• "4-[6-Amino-5-bromo-2-[(4-cyanophenyl)amino] pyrimidin-4-yl]oxy-3,5- dimethylbenzonitrile (etravirine; ETR) is a second-generation NNRTI that, like other NNRTIs, functions by binding noncompetitively to HIV reverse transcriptase, thereby preventing synthesis of DNA from the RNA genome of the virus. As a diarylpyrimidine, ETR has a high capacity for isomerization, which allows it to effectively bind to and inhibit common mutated forms of the viral enzyme (Andries et al., 2004; Vingerhoets et al., 2005; Gupta et al., This work was supported by the PhRMA Foundation (Research Starter Grant in Pharmacology/Toxicology; to N.N.B.). The AB SCIEX QTRAP 5500 mass spectrometer was purchased using a grant from the National Institutes of Health National Center for Research Resources [Grant 1S10-RR27733]; the Waters Acquity ultraperformance liquid chromatograph interfaced with the AB SCIEX QTRAP 5500 mass spectrometer was purchased with funds provided by the Pendleton Foundation Trust. "
    [Show abstract] [Hide abstract]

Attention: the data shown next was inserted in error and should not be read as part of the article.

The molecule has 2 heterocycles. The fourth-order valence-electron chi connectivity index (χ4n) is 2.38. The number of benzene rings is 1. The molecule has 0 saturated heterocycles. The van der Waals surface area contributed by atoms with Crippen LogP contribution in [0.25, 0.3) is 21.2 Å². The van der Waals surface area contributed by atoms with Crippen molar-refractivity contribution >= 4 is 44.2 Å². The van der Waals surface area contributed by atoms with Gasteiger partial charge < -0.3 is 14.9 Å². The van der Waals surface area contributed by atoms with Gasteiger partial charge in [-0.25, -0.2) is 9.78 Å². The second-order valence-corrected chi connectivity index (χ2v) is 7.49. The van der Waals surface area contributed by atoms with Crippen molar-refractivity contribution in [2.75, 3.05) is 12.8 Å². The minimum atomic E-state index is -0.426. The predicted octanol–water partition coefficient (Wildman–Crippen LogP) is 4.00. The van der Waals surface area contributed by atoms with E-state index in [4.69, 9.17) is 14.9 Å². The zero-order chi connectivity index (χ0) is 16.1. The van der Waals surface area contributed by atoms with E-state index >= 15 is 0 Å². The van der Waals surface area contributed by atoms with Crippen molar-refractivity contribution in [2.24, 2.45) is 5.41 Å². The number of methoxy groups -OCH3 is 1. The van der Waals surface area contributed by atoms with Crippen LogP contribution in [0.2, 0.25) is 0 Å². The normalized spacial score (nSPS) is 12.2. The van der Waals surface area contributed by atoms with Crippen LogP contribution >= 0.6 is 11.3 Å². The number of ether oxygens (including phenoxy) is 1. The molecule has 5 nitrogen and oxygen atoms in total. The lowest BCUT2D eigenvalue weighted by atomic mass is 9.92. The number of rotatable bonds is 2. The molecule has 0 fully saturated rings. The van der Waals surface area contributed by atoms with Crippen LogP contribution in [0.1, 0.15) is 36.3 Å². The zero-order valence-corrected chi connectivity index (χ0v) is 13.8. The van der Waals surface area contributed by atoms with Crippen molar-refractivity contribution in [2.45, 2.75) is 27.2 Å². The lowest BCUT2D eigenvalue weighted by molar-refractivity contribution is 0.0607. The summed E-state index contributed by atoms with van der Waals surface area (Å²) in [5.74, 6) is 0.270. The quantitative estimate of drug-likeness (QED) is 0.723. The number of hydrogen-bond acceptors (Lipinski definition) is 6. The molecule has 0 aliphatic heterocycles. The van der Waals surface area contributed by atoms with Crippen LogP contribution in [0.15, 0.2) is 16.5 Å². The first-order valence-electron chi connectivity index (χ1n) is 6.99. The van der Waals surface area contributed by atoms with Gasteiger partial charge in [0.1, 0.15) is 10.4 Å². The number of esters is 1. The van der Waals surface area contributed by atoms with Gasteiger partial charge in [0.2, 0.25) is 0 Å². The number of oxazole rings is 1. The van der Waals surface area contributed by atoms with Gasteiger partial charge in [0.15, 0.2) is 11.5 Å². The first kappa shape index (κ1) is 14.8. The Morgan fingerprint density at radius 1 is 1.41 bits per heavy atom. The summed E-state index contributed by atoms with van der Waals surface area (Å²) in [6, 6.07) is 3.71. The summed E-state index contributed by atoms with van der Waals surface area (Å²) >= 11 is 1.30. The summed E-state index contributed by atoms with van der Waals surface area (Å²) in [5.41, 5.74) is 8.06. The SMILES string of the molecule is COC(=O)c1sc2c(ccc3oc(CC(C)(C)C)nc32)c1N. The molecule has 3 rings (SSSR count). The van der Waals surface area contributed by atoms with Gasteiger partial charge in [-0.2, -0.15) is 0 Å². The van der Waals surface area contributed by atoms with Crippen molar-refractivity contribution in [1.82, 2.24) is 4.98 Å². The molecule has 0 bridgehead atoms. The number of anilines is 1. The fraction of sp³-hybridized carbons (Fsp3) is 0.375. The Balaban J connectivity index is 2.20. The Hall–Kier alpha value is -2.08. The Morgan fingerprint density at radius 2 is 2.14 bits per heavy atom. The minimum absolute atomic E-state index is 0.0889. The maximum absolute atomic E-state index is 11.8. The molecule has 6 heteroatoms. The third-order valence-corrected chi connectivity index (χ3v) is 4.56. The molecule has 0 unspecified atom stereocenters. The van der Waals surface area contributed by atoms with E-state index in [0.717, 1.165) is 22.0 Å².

ABSTRACT: Etravirine (ETR) is a second-generation non-nucleoside reverse transcriptase inhibitor prescribed for the treatment of HIV-1. By using human liver microsomes (HLMs), cDNA-expressed cytochromes P450 (P450s), and UDP-glucuronosyltransferases (UGTs), the routes of ETR metabolism were defined. Incubations with cDNA-expressed P450 isozymes and chemical inhibition studies using HLMs indicated that CYP2C19 is primarily responsible for the formation of both the major monohydroxylated and dihydroxylated metabolites of ETR. Tandem mass spectrometry suggested that these metabolites were produced via monomethylhydroxylation and dimethylhydroxylation of the dimethylbenzonitrile moiety. Formation of these monohydroxy and dihydroxy metabolites was decreased by 75 and 100%, respectively, in assays performed using HLMs that were genotyped as homozygous for the loss-of-function CYP2C19*2 allele compared with formation by HLMs genotyped as CYP2C19*1/*1. Two monohydroxylated metabolites of lower abundance were formed by CYP3A4, and interestingly, although CYP2C9 showed no activity toward the parent compound, this enzyme appeared to act in concert with CYP3A4 to form two minor dihydroxylated products of ETR. UGT1A3 and UGT1A8 were demonstrated to glucuronidate a CYP3A4-dependent monohydroxylated product. In addition, treatment of primary human hepatocytes with ETR resulted in 3.2-, 5.2-, 11.8-, and 17.9-fold increases in CYP3A4 mRNA levels 6, 12, 24, and 72 h after treatment. The presence of the pregnane X receptor antagonist sulforaphane blocked the ETR-mediated increase in CYP3A4 mRNA expression. Taken together, these data suggest that ETR and ETR metabolites are substrates of CYP2C19, CYP3A4, CYP2C9, UGT1A3, and UGT1A8 and that ETR is a PXR-dependent modulator of CYP3A4 mRNA levels.